On June 25, 2014, the U.S. Supreme Court held that a service which uses thousands of tiny, individually assigned antennas to allow its customers to watch television programs over the Internet at nearly the same time as the programs are broadcast violates the Copyright Act. American Broadcasting Cos., Inc. v. Aereo, Inc., No. 13-461, slip op. (U.S. June 25, 2014) (“Aereo”). Reversing the Second Circuit, the Supreme Court’s 6–3 decision ruled that such a system “publicly performs” copyrighted works and thus infringes the exclusive rights of the copyright owners of those works.
The Aereo case involves an online service provided by the Respondent, Aereo, Inc. A subscriber to the Aereo service is able to stream broadcast television signals in the subscriber’s area to a smartphone, tablet or PC. When a subscriber clicks on the “Watch” button for a program on Aereo’s site, Aereo automatically assigns that subscriber one of several thousand antennas in Aereo’s facility, and Aereo’s server begins making a personal copy of that program for the subscriber via that individual antenna. The subscriber has the option to watch that copy of the program “live” as it is being recorded (in reality, delayed by a few seconds) or to record it to watch at a later time.
Several television broadcasters, producers and content owners brought suit against Aereo, claiming Aereo infringed the copyright in the Plaintiffs’ programs. Though the complaint asserted claims of direct infringement of the public performance right, the reproduction right, and also claims for contributory infringement, the Plaintiffs based their initial motion for preliminary injunction only on the theory that Aereo was itself “publicly performing” the Plaintiffs’ copyrighted works.
Relying on the Second Circuit’s precedent in Cartoon Network LP v. CSC Holdings, Inc., 536 F.3d 121 (2d Cir. 2008) (referred to as the “Cablevision” case), the Southern District of New York denied the preliminary injunction and the Second Circuit affirmed. In Cablevision, the Second Circuit had held that a remote storage digital video recorder system set up by a cable company that allowed individual subscribers to make individual copies of programs on the cable company’s servers and play those individual copies back at a later time did not “publicly perform” those programs within the meaning of the Copyright Act. The lower courts in the Aereo case viewed Aereo’s service in a similar light. Because Aereo made an individual, discrete copy of a program for each subscriber that chose to watch that program, those courts reasoned that Aereo did not “publicly perform” those programs—each individual copy of the program only had a potential audience of one.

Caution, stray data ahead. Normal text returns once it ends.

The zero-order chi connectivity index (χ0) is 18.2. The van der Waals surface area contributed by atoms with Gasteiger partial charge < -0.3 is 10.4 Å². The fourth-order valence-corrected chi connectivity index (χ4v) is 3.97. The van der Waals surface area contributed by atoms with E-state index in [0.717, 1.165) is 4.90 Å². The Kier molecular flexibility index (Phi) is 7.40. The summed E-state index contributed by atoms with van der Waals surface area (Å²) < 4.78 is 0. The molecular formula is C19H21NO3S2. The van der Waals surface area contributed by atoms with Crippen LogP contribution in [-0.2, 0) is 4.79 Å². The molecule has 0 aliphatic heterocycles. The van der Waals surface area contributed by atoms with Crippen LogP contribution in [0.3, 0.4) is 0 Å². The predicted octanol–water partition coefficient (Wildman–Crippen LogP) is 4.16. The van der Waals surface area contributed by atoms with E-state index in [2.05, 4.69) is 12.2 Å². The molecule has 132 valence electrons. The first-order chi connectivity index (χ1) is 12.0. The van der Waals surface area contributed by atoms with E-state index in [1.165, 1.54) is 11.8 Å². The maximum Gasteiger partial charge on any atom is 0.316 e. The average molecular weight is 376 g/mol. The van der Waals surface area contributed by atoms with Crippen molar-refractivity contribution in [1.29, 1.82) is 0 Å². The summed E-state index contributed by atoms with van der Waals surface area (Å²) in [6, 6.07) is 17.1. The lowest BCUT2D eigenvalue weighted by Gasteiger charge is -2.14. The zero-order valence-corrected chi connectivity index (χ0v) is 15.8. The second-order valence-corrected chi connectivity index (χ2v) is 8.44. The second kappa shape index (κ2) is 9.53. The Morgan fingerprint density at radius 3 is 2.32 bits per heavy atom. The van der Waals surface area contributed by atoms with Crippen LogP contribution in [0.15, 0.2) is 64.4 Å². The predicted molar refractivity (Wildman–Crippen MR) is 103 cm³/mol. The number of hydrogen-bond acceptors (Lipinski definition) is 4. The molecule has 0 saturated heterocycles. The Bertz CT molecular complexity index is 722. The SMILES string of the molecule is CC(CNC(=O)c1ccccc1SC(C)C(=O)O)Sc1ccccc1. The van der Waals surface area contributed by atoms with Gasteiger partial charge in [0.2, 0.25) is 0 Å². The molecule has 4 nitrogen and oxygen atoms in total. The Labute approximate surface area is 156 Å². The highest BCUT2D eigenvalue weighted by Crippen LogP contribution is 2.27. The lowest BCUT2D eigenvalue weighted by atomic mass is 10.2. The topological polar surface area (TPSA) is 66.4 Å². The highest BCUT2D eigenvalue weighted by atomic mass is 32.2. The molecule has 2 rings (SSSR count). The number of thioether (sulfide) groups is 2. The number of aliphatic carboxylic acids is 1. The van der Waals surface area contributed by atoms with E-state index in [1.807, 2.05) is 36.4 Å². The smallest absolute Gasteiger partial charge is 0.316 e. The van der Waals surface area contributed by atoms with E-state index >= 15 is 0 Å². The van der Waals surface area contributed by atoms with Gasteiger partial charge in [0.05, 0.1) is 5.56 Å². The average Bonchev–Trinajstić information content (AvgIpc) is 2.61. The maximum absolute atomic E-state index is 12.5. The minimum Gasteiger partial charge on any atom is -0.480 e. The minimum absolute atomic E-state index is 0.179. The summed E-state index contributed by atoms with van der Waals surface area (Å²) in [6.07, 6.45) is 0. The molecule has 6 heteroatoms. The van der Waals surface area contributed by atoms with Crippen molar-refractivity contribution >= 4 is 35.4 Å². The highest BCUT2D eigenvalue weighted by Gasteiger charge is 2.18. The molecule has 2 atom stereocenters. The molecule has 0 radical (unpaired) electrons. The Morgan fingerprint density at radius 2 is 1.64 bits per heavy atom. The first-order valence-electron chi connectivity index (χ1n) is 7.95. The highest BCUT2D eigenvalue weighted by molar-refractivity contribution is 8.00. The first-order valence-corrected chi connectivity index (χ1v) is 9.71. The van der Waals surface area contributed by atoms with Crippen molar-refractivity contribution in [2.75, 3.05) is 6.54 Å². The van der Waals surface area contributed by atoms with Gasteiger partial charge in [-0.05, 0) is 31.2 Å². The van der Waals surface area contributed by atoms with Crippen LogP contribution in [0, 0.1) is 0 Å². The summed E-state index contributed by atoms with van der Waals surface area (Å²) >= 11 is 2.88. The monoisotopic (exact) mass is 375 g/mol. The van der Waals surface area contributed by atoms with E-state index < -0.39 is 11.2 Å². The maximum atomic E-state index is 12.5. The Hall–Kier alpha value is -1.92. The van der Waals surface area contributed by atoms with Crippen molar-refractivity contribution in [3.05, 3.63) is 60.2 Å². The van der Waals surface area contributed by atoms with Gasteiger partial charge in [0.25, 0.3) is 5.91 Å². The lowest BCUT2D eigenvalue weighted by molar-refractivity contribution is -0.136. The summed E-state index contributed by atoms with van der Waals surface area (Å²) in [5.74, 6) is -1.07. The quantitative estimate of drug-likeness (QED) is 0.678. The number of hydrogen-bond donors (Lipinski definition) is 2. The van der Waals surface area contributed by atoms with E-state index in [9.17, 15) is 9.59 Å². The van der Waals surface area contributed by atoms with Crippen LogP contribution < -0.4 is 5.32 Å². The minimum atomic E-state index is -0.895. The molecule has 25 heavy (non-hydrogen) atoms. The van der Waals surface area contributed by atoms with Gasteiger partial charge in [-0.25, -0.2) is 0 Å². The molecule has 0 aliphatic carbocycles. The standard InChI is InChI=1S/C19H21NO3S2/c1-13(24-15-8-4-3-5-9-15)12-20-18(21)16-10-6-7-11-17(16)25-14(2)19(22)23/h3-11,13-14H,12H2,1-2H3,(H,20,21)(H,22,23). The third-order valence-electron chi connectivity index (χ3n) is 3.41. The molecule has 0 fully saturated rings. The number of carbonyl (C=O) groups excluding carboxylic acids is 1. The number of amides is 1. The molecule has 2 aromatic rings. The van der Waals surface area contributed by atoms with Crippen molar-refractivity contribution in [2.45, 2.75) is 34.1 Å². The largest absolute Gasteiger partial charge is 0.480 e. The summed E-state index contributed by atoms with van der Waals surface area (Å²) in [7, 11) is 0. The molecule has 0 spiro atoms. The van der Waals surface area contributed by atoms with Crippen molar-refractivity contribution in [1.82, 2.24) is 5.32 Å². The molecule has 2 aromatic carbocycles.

U.S. Supreme Court Decision
The U.S. Supreme Court reversed the Second Circuit in a 6–3 decision. Justice Stephen Breyer, writing for the majority, held that Aereo’s delivery of television programs to its subscribers fell within the Copyright Act’s definition of what it means to perform a work “publicly.”
Prior to the passage of the Copyright Act of 1976, the Supreme Court had held on two occasions that a cable company that delivered broadcast television programs to subscribers in distant cities did not publicly perform those copyrighted works. Instead, the cable companies served more of a “viewer function,” enhancing the viewer’s ability to receive a broadcast signal it already had the right to receive for free. Intending to overrule these decisions, Congress added a “Transmit Clause” to the 1976 Act as part of the definition of what it means to perform a work publicly, stating that one publicly performs a work by “transmit[ting] or otherwise communicat[ing] a performance or display of the work . . . to the public, by means of any device or process, whether the members of the public capable of receiving the performance or display receive it in the same place or in separate places and at the same time or at different times.” The 1976 Act also created a compulsory licensing scheme for cable providers to pay retransmission fees to broadcast stations.
Aereo “Performs” the Copyrighted Works